• What is the dispatch reliability on this plane? That means when you’re ready for the plane to go, how often can it take off? Some planes have near-perfect dispatch reliability while others are not as reliable as others.

2. Convenience

In the U.S. alone, there are more than 5,000 airports open to private aviation. On the other hand, there are only 500 or so commercial airports with airline traffic. This provides a private flier with more choices that allow him or her to get closer to the final destination. Paired with the ease of driving your car up to the airplane, tossing your keys to a flight line worker, boarding the plane, and leaving in 10 minutes or so, private aviation really couldn’t be easier.

With the complications of COVID-19, commercial travel is increasingly more inconvenient, with fewer selections and longer layovers. According to Airlines for America, more than a half a million commercial flights were canceled last year. If you need to travel somewhere quickly and on your own schedule, then commercial air travel may not be your best option anymore. Additionally, families with concerns about hypoxia risks or potential vaccine requirements are considering private aviation as a healthy alternative.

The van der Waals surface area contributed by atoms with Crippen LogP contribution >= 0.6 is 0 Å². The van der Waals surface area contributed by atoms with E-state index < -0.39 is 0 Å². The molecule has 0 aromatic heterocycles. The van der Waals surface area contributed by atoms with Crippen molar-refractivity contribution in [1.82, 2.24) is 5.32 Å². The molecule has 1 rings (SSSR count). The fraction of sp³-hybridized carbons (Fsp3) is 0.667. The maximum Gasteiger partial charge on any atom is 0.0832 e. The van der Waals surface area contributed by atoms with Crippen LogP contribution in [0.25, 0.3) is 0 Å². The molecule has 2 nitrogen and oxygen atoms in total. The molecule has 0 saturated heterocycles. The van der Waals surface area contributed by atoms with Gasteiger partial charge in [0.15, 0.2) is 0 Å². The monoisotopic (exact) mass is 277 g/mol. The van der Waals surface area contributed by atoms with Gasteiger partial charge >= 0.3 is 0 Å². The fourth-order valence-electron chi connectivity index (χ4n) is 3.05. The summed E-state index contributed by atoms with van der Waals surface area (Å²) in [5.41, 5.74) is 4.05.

Questions to ask about other conveniences:

  • What is the luggage capacity of the plane and how should that be packed? On a smaller plane, luggage size, shape and weight may be limited. 
  • Is there WiFi on the plane? As a follow-up, it is good to know if there is an upcharge for using it. Some operators have one and others do not. 
  • Is there a lavatory on the plane? What about privacy? Lavatories are not guaranteed on smaller planes. If there is a lavatory, it may be one with a curtain or a less rigid door, which does not allow for much privacy. If you need a lavatory onboard, be sure to ask about this. 

3. Peace of Mind

The third consideration for private aviation is that it provides peace of mind. The physical and mental health of your family or key employees are vital to you and your company’s well-being. Limited exposure to additional people or ever-changing airline policies can ease the stress of travel, particularly in the current state of the world.